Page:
Anything bigger and you're gonna quickly need something more sophisticated which can understand the filesystem it's dealing with, as it will need to collect the many pieces of your deleted file scattered across the block device and merge them. I'm sure that would be mountains of fun to do with bash.
And in this case, the "do one job well" program that you're gonna need is a program which specifically recovers deleted files from a specific filesystem.
EDIT: though, I'd point out that if you really wanted to recover the file you should probably try to use /proc or something (at the time I didn't know about this). This approach requires crawling the disk which is obv pretty slow. :) It's less of a "here's a useful thing" and more of an excited "HEY DID YOU KNOW THAT YOU CAN DO X".
EDIT 2: I updated the blog to link to your comment, because it's baller.
You can simply copy the (proc) file to a new location to recover it.
Remember: open files keep the contents present on disk until the controlling process exists or closes the filehandle.
Since you're actually accessing the file on disk your issues of storage contingency don't come into play -- it's all read back to you in proper file order.
But yes, files (and virtual files) on Linux are pretty slick.
I also remember being really excited learning about disk image files and the ways in which they can be manipulated. Including the options of creating filesystems on virtual disks, partitioning them, and them mounting those partitions, etc. First tried with bootable floppy distros, but I've played around with them in a bunch of contexts since.
From a different perspective, hopefully /tmp is on a different filesystem from /home, otherwise the reading the man pages might overwrite the blocks you need to recover with the temporary files they produce. (And less, more, sort, etc.) Also, doing Google/StackOverflow searches is probably unwise due to the browser writing stuff to the 50 MB disk cache (FF default, anyway) on the filesystem you want. Probably step 1 should be "remount the partition read-only". Or better yet, "find another computer to use for research" :)
Glad I'm not the only one. :-)
However, that is rather a specific case, albeit a common one. I have lost count of how many times I've seen even very experienced sysadmins do something disastrous by accident that is entirely due to the poor usability of some Linux shell or other command line-driven software with a similar design style and culture.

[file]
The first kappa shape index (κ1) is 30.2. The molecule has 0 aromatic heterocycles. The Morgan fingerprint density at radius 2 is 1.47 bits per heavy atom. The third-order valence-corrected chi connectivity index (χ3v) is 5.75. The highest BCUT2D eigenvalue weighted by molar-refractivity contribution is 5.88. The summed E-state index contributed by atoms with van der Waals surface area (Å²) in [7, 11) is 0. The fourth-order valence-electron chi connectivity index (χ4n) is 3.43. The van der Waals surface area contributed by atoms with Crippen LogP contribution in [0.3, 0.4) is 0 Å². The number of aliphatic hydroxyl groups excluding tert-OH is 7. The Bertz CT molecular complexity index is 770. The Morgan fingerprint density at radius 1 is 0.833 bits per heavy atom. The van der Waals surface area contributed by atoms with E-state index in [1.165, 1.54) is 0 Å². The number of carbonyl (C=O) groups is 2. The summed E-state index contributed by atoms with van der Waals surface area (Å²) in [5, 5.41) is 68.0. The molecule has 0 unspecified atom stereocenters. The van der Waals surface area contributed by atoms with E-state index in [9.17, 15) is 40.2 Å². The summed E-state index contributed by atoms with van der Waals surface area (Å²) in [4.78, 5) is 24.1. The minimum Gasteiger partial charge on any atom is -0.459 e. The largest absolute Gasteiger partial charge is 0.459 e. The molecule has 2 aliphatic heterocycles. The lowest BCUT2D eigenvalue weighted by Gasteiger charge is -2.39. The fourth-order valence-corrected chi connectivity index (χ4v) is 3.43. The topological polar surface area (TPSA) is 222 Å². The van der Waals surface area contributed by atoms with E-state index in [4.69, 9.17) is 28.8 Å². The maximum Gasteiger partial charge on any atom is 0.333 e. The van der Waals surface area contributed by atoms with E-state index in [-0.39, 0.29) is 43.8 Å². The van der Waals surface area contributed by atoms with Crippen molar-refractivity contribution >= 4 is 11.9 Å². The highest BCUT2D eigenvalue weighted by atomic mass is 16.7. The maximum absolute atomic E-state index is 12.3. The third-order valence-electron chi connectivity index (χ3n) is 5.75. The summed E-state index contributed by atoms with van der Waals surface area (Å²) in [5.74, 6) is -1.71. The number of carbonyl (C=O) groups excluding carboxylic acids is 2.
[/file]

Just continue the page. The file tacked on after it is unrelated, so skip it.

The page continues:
I have seen someone nuke an entire system, with a shell script that failed at string interpolation and literally did an 'rm -rf /', after I explicitly warned them of the danger and they thought they'd guarded against it. That person was a very capable sysadmin with many years of experience, but expecting anyone to never make a mistake with that kind of system is like expecting a similarly experienced programmer to write bug-free code with nothing but an 80x25 terminal window and a line editor.
That being said, there's certainly something to that one event doing more to reform my being fast and loose with destructive commands than years of being told/telling myself to do so. (Something likely being that I'm apparently a slow learner.)
Now that I think about it, it shouldn't be to hard to turn this into a workable product for general use. Automatically take a snapshot every 5 minutes, and present a the user a program that broweses the filesystem at time X, probably with integration into the filemanager to restore files/folders. Practically speacking, it needs some form of pruning. Probably along the lines of save every 5 minutes for the past hour, etc. My only concern with this is how optimized for frequent snapshots Btrfs is. Either way, I know what I am doing this weekend.
Something like this? http://java.dzone.com/news/killer-feature-opensolaris-200
Of course, I might be reading to much into the continous nature of a slider. Does anyone have experience with that feature?
In OpenSolaris it just used cronjobs to create zfs snapshots.